We decided that it was important to distinguish between the offence of being an unlicensed security operative, and the offence of being an employer who uses an unlicensed security operative. I agree that there is a question of proportionality and balance of judgments, and the matter is a question of judgment. Therefore, I accept that the hon. Gentleman's case is legitimate—one can make the judgment in a different manner. However, we have used the wording in the Bill because we consider that it is important to recognise that an individual who had not obtained a licence was in a different position from an employer who was using people who were not licensed, when they should be aware of the situation. The danger to public security is an employer, such as a nightclub chain, that deliberately does not use people who are appropriately licensed. A heavier penalty should apply in such a case than should apply to an individual who should be licensed and is not.

I accept the hon. Gentleman's point that that is a balance of judgment. He asked for the reasons for that judgment, and that is the distinction between the effect of an unlicensed individual, compared with the decision of a user of a security service to use people who are not licensed. The latter is a more serious offence than the former, and therefore a different penalty is applied. That is the basis of our judgment, and I hope that the hon. Gentleman will withdraw his amendment.

Mr. Bercow: I am not entirely persuaded. The Minister has a case, which can be knocked back and forth, and an argument can be made either way. I wondered whether he would develop his argument on the basis of the significance of deterrents or, in the absence of sufficiently stringent penalties, the risk of copycat or imitative behaviour. He did not do so.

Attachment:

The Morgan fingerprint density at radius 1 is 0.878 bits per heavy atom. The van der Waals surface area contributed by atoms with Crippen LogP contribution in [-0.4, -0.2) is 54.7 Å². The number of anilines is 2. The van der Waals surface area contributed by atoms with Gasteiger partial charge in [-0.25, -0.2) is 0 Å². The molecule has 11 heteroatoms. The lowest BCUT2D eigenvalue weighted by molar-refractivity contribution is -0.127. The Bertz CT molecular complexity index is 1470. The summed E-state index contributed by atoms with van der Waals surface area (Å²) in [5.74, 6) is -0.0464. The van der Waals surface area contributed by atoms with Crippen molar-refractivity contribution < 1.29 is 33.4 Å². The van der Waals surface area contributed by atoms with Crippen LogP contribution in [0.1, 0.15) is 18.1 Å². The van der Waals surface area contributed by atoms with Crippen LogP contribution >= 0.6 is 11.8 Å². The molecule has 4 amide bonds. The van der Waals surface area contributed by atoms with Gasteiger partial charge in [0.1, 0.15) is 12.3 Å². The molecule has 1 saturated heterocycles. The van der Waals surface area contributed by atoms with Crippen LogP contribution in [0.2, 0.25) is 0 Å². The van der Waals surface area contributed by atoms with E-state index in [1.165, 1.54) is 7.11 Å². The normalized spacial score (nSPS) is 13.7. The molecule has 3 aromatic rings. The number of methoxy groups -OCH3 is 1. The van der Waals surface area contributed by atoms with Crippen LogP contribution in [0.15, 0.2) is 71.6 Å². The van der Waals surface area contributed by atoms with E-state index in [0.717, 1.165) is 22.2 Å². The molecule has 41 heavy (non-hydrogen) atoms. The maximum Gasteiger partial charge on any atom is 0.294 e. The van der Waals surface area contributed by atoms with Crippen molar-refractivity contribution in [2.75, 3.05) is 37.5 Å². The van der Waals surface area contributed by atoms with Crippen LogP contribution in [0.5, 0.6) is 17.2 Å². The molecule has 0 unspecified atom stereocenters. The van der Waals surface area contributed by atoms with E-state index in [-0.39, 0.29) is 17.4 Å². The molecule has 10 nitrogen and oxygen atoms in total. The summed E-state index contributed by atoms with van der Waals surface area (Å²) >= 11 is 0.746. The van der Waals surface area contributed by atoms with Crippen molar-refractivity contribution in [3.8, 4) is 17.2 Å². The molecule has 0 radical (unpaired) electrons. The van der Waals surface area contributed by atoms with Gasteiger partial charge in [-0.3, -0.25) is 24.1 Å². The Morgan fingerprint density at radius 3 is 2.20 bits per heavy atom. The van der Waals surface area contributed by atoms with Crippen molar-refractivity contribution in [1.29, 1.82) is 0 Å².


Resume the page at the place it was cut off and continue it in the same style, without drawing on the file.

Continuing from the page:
Mr. Clarke: Those are both powerful arguments for tougher targeting of the user of security, compared with the individual. There are other arguments concerning the general regulation of the industry, which are why we consider that to be the case, but the hon. Gentleman gave good examples of why we are trying to make that distinction.

Mr. Bercow: My generosity of spirit, which is almost always on display, got the better of me, and I aided and abetted the Minister by volunteering an argument that he had chosen not to deploy. I accept that there is an argument in that respect, although I am not sure how powerful it is. We would have to examine the evidence over a period of time to know whether the differential penalties applied. There may be a utilitarian benefit in taking such an approach, which would yield evidence over a period to examine whether that prognosis was vindicated. However, there is a danger, in the interim, that some people may be disadvantaged relative to others. Equality of treatment, which we may take as a reasonable principle of public policy and of the penalty for the breach of statute, will not be applied.

If individuals who are entirely knowingly in breach of the law are treated less severely than proprietors of businesses, is there any reason to believe that there will not be copycat behaviour and the commission of the sort of offences of which those individuals are guilty? My fear is that there could be.

I still think that there is something to be said for equality or equivalent treatment, but I accept that the Minister has made a fair point. I genuinely tabled the amendment in the spirit of opening up the argument and probing the case either way; I do not intend to press it at this stage. In response to what he has said, I beg to ask leave to withdraw the amendment.

Amendment, by leave, withdrawn.

Question proposed, That the clause stand part of the Bill.